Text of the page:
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Poll shows consumers believe current E15 label doesn’t protect them

December 8th, 2020 / By: / Industry News, Marine

The results of a new national poll initiated by a group of organizations representing manufacturers, retailers and consumers of non-road engine equipment and products reveals that most consumers find current E15 labeling at gas pumps to be ineffective in communicating the dangers of this type of fuel for usage in small engines like those in boats, off road vehicles, motorcycles and lawn mowers.

Led by the National Marine Manufacturers Association (NMMA), the American Motorcyclist Association (AMA), and the Outdoor Power Equipment Institute (OPEI), the survey, conducted by Survey Monkey during the week of Nov. 2, 2020, polled a nationally representative pool of 515 users aged 20 to 65 on their awareness of E15, a type of gasoline blended with 10.5-15% ethanol.

Among the survey’s key findings:

  • Only 18.25% of consumers think the current E15 label used at gas pumps across the country is very effective in showing that E15 is hazardous to certain types of engines.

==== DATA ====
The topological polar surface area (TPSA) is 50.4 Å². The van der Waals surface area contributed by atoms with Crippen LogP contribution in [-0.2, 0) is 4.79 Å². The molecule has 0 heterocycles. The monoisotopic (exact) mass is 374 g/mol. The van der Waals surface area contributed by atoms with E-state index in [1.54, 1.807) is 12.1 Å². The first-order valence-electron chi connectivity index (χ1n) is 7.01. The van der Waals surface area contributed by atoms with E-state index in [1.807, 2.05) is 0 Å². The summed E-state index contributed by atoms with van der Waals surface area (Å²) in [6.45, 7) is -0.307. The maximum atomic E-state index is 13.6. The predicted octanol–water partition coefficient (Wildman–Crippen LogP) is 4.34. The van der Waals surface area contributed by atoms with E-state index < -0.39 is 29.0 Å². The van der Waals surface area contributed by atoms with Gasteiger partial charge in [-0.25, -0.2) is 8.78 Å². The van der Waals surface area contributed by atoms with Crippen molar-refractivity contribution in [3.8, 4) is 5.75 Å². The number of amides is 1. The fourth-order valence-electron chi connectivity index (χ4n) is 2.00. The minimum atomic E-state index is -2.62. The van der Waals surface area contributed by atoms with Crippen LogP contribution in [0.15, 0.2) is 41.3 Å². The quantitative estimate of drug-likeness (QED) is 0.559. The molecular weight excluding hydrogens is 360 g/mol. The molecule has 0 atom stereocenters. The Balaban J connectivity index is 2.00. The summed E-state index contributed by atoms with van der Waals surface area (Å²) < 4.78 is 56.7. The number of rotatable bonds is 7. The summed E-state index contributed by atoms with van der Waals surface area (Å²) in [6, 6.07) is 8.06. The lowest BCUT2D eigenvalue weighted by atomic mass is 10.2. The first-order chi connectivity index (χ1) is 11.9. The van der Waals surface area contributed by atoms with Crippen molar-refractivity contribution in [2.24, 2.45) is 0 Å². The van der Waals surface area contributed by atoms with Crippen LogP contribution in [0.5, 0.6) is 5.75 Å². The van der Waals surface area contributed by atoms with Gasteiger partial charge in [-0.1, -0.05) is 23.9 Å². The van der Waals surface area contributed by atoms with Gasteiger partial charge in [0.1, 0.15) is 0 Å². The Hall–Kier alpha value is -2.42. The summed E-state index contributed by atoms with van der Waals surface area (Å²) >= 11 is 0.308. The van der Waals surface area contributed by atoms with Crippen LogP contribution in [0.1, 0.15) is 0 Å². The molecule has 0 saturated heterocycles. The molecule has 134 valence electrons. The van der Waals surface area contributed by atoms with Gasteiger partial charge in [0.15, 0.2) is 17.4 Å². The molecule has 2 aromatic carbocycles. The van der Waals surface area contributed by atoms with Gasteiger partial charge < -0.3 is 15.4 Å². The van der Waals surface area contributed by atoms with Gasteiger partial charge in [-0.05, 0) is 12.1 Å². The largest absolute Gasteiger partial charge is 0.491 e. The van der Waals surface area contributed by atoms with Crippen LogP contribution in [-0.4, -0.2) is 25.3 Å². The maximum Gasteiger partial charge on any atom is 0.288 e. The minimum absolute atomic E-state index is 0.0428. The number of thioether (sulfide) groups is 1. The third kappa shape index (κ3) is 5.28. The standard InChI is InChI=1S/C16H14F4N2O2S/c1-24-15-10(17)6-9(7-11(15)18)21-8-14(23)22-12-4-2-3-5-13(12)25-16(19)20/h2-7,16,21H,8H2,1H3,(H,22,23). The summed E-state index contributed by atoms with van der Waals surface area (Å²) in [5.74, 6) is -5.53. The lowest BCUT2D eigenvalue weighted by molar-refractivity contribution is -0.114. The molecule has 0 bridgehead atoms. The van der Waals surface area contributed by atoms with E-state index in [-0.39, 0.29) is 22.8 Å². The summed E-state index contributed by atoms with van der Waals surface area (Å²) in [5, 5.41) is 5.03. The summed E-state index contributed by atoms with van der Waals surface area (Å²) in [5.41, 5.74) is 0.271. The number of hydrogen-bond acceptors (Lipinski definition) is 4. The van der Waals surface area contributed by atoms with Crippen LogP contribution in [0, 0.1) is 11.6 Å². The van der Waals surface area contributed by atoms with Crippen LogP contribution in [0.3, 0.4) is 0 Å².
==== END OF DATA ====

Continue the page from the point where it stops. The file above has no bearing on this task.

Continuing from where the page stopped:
• Consumers were more than four times as likely to prefer a prototype design with direct language and visual representations of the fuel’s risk, saying the improved label elements of the prototype more clearly serve as a warning than the current label.
  • 77.5% of respondents cited red as the best color of a label to convey warning, a contrast to the existing label color.
  • More than 80% of respondents found the use of icons and visuals to be more effective than text-only versions.
  • Considering only the text on the labels, consumers were twice as likely to say that the prototype had more effective language in communicating the hazards and risks of E15 than the real label.

Beyond the design and wording of the label, another concern for consumers is the inconsistent placement of the E15 label at gas pumps: Roughly 70% of consumers noted that inconsistent or hidden E15 label placement made the labels less effective overall. This survey follows recent consideration by the U.S. Environmental Protection Agency (EPA) to change or remove E15 labels altogether to encourage greater use of the biofuel.